Patronizing Much?

Here’s yet another bossy, patronizing (and, I imagine, eventually taxpayer-funded) idea from the UK’s frequently lamentable Conservative-led government:

[Britain’s] Department of Health is to announce plans for a new system of independent counseling for women before they finally commit to terminating a pregnancy. The move is designed to give women more “breathing space”… The plan would introduce a mandatory obligation on abortion clinics to offer women access to independent counseling, to be run on separate premises by a group which does not itself carry out abortions.

The idea that enough women might require a state-supplied “breathing space” (as if they have had not already had time to think about what they are planning) and “independent” (define that term) counseling to need a change of government policy shows a sense of condescension that would be remarkable were it not coming from Britain’s political class, a group that has long made condescension something of a specialty.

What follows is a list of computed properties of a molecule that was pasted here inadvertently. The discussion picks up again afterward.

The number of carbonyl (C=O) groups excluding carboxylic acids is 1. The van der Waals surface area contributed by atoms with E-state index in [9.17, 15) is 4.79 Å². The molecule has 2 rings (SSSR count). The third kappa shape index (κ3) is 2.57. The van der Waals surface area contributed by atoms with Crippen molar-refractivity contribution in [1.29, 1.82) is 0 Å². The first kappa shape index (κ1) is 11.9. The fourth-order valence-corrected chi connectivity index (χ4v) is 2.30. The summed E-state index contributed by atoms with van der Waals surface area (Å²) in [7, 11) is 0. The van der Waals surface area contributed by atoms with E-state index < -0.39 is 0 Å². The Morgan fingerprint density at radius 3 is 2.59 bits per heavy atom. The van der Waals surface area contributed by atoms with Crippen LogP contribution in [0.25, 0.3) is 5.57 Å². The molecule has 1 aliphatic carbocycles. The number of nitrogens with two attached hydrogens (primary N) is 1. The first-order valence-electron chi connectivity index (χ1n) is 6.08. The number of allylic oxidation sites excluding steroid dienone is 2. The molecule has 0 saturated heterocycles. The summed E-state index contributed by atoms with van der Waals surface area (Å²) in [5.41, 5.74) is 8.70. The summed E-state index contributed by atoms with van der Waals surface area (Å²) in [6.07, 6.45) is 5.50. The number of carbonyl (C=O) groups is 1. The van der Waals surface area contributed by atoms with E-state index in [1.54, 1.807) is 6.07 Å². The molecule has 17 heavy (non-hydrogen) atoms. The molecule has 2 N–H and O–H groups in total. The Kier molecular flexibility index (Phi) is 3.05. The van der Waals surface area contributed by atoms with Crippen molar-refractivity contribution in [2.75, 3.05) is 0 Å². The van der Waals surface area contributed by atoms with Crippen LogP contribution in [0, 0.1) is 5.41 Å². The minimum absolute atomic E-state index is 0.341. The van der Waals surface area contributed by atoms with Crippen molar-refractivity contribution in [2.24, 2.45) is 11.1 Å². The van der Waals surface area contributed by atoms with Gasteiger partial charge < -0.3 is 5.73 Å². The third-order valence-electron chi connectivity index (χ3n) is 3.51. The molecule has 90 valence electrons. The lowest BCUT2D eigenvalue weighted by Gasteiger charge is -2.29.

One important thing to note, however: Unlike in certain US states this “independent” counseling will neither be mandatory, nor will some of its contents be dictated by politicians.

That’s something, I suppose.


Via the Daily Telegraph:

The Prime Minister and Andrew Lansley, the Health Secretary, will vote against the proposals put forward by pro-life groups and campaigning MPs, The Daily Telegraph can disclose. Their opposition follows claims that ministers were preparing to change long-established rules on advice given to pregnant women.The matter will still be debated in the Commons, but No 10 made it clear for the first time that Mr Cameron would vote against the amendments to the Health Bill tabled by Nadine Dorries, a backbench Tory MP. Downing Street sources said that the proposed amendments would “exclude proper choice”.

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